Attention psychopathic psychiatrists: even pop-culture is on to your war against humanity (feat. Satanism and Placebo)

Every culture, no matter how bad, will still put a premium on happiness. However, to be invariably happy in a circumstance that should change–I would call that insanity.  Speaking of the insanity of always being happy: many of the insanely unhappy people of our culture want nothing more than to hide in a hole of faux-happiness.  Pop-music provides that hole: amid musical morphine and visual Vicodin–swallowed by lies–lie the multitudes of our culture’s spiritual-junkies, trying their best to forget a disappointing reality, hiding from disillusion by clinging to illusion–while their parents, pastors and school preachers drug these children into a precarious docility, a temporary obedience–masking reality.

“We, the tyrants of this land, reserve the right to drug your children into obedience.” That is the first line in my song, We, The Tyrants Of This Land.  Psychiatry is among the most immense mutinies against humanity in the history of the world.

In the Satanic Bible (overall, an exceedingly vapid book), even so half-assed and gimmicky a pop-icon as Anton Szandor LaVey says that mocking Christianity is played-out, and Lavey mentions Psychiatry as being among the sacred cows that counter-culture should slaughter.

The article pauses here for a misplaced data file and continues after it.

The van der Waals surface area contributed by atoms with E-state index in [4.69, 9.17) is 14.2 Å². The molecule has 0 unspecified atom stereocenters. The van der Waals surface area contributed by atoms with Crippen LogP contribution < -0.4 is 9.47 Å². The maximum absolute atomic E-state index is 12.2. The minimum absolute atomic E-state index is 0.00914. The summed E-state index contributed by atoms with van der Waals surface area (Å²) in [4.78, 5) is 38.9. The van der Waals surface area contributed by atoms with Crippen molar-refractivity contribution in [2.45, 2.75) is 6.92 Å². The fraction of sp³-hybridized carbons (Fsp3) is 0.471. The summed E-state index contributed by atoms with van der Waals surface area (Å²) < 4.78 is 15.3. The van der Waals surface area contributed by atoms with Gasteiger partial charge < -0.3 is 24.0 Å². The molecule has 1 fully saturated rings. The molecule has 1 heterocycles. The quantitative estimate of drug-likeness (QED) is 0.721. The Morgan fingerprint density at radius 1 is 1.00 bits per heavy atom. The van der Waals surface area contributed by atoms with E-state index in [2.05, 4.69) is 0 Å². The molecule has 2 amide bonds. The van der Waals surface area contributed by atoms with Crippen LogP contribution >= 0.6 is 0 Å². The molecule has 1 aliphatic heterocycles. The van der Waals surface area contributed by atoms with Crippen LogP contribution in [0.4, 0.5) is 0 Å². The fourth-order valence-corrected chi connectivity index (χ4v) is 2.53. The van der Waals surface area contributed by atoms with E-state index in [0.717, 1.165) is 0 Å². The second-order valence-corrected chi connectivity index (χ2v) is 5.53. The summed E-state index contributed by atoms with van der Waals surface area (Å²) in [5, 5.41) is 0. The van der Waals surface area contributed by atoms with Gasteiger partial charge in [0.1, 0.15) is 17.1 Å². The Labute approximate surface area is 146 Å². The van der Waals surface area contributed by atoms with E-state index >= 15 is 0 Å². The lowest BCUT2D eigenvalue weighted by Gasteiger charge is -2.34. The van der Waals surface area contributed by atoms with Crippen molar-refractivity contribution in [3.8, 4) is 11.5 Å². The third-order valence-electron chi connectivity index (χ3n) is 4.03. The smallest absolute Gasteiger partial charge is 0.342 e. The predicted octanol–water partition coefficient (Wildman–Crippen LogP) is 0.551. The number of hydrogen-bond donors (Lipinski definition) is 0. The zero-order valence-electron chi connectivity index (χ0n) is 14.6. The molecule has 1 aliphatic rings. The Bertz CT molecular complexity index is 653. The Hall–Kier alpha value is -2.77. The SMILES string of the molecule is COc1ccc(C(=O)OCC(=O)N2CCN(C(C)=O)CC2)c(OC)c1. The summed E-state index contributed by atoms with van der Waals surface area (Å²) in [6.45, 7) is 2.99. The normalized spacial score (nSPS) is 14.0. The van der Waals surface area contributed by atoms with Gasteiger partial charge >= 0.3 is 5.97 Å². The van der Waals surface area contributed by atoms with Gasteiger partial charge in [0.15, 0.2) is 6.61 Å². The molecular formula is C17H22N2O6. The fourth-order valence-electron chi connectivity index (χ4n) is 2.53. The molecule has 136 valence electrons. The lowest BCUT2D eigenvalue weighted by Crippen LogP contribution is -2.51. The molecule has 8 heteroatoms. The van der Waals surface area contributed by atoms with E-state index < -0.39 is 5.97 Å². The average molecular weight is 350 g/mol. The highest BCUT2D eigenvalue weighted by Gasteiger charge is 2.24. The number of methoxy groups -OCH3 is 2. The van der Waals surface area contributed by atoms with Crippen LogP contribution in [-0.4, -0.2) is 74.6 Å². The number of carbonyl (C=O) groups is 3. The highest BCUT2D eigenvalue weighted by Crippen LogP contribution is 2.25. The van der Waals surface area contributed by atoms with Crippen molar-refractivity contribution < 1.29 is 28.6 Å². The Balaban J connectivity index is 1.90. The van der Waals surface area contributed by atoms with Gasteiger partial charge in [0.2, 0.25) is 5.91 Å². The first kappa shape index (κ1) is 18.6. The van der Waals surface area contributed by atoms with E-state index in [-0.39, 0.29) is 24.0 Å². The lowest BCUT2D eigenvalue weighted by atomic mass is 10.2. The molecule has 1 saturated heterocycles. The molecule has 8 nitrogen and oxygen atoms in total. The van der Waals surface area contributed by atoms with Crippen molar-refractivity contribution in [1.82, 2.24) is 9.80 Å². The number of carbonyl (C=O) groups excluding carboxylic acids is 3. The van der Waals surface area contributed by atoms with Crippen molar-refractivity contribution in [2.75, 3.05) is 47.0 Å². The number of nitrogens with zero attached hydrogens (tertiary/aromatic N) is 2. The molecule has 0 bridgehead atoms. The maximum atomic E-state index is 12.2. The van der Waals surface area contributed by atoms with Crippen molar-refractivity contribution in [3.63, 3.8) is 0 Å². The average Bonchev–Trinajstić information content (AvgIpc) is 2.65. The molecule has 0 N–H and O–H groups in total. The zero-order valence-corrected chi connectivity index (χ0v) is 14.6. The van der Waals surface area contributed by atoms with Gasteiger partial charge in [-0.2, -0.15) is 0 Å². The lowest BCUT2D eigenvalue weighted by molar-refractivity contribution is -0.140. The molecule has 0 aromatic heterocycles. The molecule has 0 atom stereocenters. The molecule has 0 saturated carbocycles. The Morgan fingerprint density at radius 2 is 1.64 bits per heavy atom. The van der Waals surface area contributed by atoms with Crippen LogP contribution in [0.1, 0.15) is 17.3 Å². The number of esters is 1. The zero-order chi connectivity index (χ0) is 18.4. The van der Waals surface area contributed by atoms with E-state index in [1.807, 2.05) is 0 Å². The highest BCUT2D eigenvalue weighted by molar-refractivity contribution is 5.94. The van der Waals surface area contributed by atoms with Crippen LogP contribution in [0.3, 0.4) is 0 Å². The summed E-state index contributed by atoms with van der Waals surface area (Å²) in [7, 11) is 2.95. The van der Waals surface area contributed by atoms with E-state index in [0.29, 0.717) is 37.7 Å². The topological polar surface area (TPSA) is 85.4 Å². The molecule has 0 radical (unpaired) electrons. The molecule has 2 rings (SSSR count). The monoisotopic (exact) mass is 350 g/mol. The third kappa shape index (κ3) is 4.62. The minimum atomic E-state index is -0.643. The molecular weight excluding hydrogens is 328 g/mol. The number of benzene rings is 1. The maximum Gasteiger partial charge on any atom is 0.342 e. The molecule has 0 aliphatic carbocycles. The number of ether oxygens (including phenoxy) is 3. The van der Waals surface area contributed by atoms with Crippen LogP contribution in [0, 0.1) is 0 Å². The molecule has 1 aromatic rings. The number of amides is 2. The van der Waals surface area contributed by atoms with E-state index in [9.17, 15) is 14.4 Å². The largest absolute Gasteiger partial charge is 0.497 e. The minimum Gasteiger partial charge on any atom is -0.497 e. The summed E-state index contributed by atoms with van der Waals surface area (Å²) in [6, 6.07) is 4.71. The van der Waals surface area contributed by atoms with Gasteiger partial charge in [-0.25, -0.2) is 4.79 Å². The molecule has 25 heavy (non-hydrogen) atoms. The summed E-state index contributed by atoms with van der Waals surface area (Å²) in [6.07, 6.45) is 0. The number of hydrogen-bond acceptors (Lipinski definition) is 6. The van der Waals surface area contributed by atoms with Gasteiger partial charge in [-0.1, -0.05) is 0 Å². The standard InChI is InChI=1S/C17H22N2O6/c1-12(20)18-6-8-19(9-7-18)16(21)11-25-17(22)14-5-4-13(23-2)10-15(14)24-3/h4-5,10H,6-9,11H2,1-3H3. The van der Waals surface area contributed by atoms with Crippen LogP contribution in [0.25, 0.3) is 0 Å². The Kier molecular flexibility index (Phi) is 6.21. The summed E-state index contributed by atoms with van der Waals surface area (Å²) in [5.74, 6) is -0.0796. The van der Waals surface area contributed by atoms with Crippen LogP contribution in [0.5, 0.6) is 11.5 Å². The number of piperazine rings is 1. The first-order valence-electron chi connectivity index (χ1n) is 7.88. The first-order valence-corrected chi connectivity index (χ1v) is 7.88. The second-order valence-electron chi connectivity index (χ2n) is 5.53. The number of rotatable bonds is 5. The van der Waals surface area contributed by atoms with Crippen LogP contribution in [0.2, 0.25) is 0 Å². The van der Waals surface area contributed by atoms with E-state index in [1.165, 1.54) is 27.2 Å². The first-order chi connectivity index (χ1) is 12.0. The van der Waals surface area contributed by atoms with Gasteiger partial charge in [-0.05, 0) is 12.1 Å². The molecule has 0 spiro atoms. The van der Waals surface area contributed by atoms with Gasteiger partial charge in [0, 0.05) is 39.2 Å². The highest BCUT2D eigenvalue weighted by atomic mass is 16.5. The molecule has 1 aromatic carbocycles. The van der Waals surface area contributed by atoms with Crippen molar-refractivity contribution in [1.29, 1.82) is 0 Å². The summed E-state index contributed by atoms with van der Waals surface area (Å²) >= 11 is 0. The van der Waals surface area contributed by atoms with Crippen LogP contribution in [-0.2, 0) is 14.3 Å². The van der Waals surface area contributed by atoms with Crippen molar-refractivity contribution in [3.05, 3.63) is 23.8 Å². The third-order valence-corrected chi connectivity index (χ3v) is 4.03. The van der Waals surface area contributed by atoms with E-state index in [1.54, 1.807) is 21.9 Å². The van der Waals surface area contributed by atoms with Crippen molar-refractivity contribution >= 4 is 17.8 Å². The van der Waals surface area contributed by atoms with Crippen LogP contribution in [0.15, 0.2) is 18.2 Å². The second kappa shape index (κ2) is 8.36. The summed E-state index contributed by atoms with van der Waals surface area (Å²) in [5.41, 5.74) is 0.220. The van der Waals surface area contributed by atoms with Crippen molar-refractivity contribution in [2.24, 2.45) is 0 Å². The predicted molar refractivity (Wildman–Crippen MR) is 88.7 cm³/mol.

In its song “Meds,” and the corresponding video, the band Placebo presents lyrics which vividly reflect those instances wherein culture has come to prefer medication to reality:

I was alone, falling free,
trying my best not to forget,
what happened to us, what happened to me,
what happened as I let it slip.

I was confused by the powers that be,
forgetting names and faces,
Passers by, were looking at me,
as if they could erase it.

Baby…did you forget to take your meds?

I was alone, staring over the ledge,
Trying my best not to forget,
all manner of joy, all manner of glee,
and our one heroic pledge.

How it mattered to us, how it mattered to me,
and the consequences.
I was confused, by the birds and the bees,
forgetting if i meant it.

Baby..did you forget to take your meds?

And the sex and the drugs, and the complications.

Baby..did you forget to take you meds?

Particularly poignant are the lyrics to the chorus, “Baby, did you forget to take your meds?”  First said softly, the single word “Baby” reflects a false kindness–a supposed helpfulness–of those who would recommend that you crush your senses with medication.  Later on, the singer squalls the sentence: “Baby, did you forget to take your meds?”  The squalling reflects the disillusion–the ultimate and seething distrust of those who would tell you to poison your mind so that you are more controllable, seemingly less unhappy.

“Meds” — Placebo

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